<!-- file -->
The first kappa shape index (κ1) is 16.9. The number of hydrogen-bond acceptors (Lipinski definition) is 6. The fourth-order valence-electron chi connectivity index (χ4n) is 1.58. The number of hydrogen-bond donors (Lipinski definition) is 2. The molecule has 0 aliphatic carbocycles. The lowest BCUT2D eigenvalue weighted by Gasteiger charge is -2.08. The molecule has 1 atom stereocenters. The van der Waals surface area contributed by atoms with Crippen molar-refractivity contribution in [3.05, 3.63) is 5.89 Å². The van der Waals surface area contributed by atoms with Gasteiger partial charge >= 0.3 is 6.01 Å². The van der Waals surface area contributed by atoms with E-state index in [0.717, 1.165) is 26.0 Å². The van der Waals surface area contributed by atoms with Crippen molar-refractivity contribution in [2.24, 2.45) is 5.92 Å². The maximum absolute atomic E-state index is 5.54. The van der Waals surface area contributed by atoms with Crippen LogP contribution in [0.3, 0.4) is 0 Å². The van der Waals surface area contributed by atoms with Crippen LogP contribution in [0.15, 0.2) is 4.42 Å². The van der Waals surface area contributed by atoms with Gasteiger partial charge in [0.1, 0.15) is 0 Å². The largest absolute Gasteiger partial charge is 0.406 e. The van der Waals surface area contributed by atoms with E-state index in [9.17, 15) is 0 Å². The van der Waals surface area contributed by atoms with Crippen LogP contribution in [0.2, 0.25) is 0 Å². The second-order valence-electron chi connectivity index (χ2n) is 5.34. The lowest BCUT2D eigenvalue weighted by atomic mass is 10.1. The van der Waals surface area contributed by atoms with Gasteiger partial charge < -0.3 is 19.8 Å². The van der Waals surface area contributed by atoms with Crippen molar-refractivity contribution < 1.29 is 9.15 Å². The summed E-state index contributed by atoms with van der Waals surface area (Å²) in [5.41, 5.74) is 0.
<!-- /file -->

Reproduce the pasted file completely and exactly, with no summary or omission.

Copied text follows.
The first kappa shape index (κ1) is 16.9. The number of hydrogen-bond acceptors (Lipinski definition) is 6. The fourth-order valence-electron chi connectivity index (χ4n) is 1.58. The number of hydrogen-bond donors (Lipinski definition) is 2. The molecule has 0 aliphatic carbocycles. The lowest BCUT2D eigenvalue weighted by Gasteiger charge is -2.08. The molecule has 1 atom stereocenters. The van der Waals surface area contributed by atoms with Crippen molar-refractivity contribution in [3.05, 3.63) is 5.89 Å². The van der Waals surface area contributed by atoms with Gasteiger partial charge >= 0.3 is 6.01 Å². The van der Waals surface area contributed by atoms with E-state index in [0.717, 1.165) is 26.0 Å². The van der Waals surface area contributed by atoms with Crippen molar-refractivity contribution in [2.24, 2.45) is 5.92 Å². The maximum absolute atomic E-state index is 5.54. The van der Waals surface area contributed by atoms with Crippen LogP contribution in [0.3, 0.4) is 0 Å². The van der Waals surface area contributed by atoms with Crippen LogP contribution in [0.15, 0.2) is 4.42 Å². The van der Waals surface area contributed by atoms with Gasteiger partial charge in [0.1, 0.15) is 0 Å². The largest absolute Gasteiger partial charge is 0.406 e. The van der Waals surface area contributed by atoms with E-state index in [9.17, 15) is 0 Å². The van der Waals surface area contributed by atoms with Crippen LogP contribution in [0.2, 0.25) is 0 Å². The second-order valence-electron chi connectivity index (χ2n) is 5.34. The lowest BCUT2D eigenvalue weighted by atomic mass is 10.1. The van der Waals surface area contributed by atoms with Gasteiger partial charge < -0.3 is 19.8 Å². The van der Waals surface area contributed by atoms with Crippen molar-refractivity contribution < 1.29 is 9.15 Å². The summed E-state index contributed by atoms with van der Waals surface area (Å²) in [5.41, 5.74) is 0.